In an interview on Sean Hannity’s hour of hatefulness on Fox News (dated March 10, 2011), former Alaskan Governor, failed Vice-Presidential candidate and prolific distributor of WTF Sarah Palin took a dig at National Public Radio and the National Endowment for the Arts that not only showed the continued conservative bias against everything beautiful and good in this world, but also the narrow scope of the Republican party line on saving money. Yes, I know I’m about three and a half months late on this, but it just recently came to my attention, and it affords me an opportunity to a) bitch about an issue that never stops grating on me like broccoli between my teeth and b) bash Sarah Palin, which never gets old.
So you don’t have to wade through the whole hateful transcript (though it’s worth it for the gem where Palin admonishes Michael Moore for “…contributing to that rhetoric [about the union rights battle in Wisconsin] and causing more problems”, and drops one of those pearls of irony that she’s so beloved for: “If he could just help to turn down the volume, deal in truth, deal in reality.[sic]”) here’s the quote that set my blood pressure boiling:
NPR, National Endowment for the Arts, National Endowment for the Humanities, all those kind of frivolous things that government shouldn’t be in the business of funding with tax dollars — those should all be on the chopping block as we talk about the $14 trillion debt that we’re going to hand to our kids and our grandkids. Yes, those are the type of things that for more than one reason need to be cut.
FULL DISCLOSURE: What paltry living I make, I make in the arts. And I listen to NPR religiously. So feel free to use that to discredit my opinions as you desire.
I just want to touch on NPR for a brief moment, though it’s really not the focus of what I want to write about here. There are two kinds of people who don’t listen to NPR: the willfully uninformed and hardline conservatives. Which is to say, there is one kind of people who don’t listen to NPR. When I hear someone like Glenn Beck or Andrew Breitbart shoot off their mouths about how biased NPR is, all I hear is “they’re not presenting the lies that I spread in the way that I want BOO HOO FUCKING HOO!!1!” Yeah, they botched the Juan Williams thing, but no other news outlet in America covers the breadth of stories that NPR does with the depth and fairness that NPR does. No other. Period. So fucking lay off, already.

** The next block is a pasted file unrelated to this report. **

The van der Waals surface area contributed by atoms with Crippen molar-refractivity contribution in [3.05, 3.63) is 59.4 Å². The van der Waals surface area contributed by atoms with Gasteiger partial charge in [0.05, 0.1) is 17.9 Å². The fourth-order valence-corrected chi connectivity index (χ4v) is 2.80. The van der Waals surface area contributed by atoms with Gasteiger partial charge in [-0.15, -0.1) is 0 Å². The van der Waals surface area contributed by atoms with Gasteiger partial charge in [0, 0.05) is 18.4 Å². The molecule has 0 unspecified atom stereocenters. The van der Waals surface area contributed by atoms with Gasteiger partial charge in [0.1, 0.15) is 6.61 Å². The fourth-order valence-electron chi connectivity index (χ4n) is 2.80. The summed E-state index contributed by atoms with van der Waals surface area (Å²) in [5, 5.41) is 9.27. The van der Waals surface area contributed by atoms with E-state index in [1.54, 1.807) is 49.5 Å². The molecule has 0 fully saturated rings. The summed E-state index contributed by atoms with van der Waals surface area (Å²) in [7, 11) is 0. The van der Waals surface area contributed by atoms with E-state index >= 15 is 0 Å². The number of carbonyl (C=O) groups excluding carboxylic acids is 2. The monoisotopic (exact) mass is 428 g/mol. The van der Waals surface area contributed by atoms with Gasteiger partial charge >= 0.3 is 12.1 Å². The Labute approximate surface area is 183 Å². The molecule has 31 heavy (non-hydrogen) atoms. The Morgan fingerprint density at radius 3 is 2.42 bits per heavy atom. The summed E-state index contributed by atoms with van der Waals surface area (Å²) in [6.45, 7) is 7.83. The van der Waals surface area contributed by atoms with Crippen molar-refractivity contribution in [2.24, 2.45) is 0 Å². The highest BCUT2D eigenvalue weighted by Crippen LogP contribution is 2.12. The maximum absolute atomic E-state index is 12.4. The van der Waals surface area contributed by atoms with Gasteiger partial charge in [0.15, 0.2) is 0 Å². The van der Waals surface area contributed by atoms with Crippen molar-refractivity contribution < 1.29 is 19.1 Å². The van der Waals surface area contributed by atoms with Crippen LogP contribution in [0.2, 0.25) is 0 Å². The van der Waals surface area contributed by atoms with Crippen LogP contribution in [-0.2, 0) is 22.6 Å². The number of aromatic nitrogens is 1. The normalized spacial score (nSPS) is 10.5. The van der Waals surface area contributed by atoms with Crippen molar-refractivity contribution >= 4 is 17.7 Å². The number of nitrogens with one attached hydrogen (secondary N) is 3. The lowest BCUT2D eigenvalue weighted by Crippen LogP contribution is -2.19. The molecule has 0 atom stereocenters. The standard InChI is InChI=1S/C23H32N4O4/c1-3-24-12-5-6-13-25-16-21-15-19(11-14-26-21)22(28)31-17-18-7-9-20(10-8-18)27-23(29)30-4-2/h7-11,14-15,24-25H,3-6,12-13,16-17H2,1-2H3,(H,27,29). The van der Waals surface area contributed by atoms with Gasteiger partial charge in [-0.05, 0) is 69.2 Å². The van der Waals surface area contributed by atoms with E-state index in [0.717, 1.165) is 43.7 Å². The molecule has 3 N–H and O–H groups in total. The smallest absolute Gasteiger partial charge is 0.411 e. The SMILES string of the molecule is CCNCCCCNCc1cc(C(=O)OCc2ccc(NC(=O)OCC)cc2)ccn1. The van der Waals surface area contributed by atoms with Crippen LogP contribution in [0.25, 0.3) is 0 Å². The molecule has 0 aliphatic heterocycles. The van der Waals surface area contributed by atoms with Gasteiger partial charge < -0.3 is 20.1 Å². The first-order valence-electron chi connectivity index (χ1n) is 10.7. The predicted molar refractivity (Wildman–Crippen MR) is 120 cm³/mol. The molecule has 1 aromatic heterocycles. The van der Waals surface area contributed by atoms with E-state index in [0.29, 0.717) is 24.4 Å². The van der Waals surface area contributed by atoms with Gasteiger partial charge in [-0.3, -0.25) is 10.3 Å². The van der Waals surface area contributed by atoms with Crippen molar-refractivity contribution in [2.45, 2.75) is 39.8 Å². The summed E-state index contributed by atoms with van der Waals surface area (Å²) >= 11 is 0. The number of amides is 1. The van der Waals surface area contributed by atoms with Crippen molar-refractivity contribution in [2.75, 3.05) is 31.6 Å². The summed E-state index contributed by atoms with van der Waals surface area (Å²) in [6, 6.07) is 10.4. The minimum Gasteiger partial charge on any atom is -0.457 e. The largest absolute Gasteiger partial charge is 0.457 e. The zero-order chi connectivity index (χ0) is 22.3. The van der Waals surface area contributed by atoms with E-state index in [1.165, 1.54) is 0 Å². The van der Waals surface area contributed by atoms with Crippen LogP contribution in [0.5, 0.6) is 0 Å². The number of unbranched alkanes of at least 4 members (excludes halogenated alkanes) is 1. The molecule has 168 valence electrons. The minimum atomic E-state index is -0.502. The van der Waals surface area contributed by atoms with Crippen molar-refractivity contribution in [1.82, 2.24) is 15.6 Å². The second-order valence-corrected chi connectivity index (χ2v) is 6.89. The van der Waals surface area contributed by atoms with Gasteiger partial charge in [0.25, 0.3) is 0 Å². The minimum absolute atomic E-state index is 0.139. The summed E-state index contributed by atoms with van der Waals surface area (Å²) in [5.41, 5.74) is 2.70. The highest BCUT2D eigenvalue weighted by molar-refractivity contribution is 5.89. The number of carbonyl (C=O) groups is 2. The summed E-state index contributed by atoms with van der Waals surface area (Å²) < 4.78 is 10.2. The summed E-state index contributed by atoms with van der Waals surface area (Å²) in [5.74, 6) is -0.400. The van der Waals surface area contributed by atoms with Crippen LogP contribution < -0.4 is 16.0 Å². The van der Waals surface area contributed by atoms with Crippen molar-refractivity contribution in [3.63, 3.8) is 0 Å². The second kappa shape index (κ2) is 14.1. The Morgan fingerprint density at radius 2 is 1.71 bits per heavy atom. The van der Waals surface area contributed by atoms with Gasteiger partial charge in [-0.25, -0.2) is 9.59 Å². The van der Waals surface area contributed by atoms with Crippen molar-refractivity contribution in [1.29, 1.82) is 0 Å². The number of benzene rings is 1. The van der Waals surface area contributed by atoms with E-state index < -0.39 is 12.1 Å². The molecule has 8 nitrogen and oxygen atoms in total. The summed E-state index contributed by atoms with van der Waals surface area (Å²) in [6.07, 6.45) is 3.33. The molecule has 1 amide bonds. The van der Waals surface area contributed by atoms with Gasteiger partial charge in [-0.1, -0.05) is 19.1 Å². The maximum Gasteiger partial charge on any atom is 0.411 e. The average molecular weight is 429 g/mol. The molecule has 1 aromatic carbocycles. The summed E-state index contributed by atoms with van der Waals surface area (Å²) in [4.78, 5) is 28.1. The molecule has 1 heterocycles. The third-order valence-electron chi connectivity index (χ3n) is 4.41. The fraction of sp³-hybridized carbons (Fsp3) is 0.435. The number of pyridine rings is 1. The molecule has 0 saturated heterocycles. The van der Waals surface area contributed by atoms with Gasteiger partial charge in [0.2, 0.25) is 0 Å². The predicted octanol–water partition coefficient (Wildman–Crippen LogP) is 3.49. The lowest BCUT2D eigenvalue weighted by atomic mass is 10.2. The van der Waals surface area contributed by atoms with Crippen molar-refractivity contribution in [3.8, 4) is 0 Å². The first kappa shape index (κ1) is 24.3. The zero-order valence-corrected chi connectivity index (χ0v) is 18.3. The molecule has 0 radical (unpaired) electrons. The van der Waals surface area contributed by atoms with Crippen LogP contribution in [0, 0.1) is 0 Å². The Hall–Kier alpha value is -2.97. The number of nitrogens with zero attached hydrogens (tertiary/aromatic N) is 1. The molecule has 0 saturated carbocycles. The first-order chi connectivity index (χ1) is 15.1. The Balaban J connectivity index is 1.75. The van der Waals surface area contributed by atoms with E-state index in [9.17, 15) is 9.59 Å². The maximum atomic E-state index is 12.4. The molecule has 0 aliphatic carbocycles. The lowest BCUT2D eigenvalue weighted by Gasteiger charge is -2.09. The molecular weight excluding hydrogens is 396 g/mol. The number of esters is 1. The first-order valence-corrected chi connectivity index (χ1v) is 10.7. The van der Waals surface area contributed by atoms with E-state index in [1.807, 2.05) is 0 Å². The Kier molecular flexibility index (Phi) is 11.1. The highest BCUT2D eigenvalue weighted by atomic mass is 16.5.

Ok, though math and I are life-long enemies, let’s look at the numbers. I couldn’t find an exact figure for how much NPR contributes to the national debt, largely because NPR itself receives no funding from the federal government. Instead, money from the Corporation for Public Broadcasting (which also funds PBS and a variety of other things) goes to individual NPR stations, which is then used to, among other things, purchase programming from NPR national. So let’s do a broad stroke: CPB’s FY2013 federal funding is currently slated at $460 million. This number is, of course, not set yet because Congress can’t be bothered to interrupt their pissing contest long enough to pass a fucking budget, and there’s a strong lobby in the house to cut that funding drastically, if not altogether. The best estimate we currently have for what the deficit will be in FY2012 is $1.64 trillion. So if you cut the entirety of CPB funding from the budget, you would recoup approximately 0.03% of the deficit. This is just the deficit mind you, not the federal budget. The NEA’s $161 million budget would save you another .001% of the deficit. By contrast, a single F-22 fighter jet costs approximately $361 million. The United States has purchased 168 of them since 2005, at a total cost of about $71.5 billion, or about 4.36% of the deficit. Now of course I wouldn’t advocate leaving the country totally defenseless by not buying a fleet of airplanes that are orders of magnitude more advanced than anything a potential enemy – meaning, of course, the terrorists whose most devastating weapon is currently strapping a bomb to their chest and running into a public building – has, but if we’re talking about sheer percentage of the deficit, I think you know who wins. In fact, here’s a fun comparison: using the current budgets for the CPB and NEA (which are both higher than they were in 2005), if you calculated what those programs have cost in the same amount of time it comes out to about $4.35 billion, which is approximately 6% of the cost of the F-22s, or about ten airplanes. So it’s pretty clear what the big money suck is here.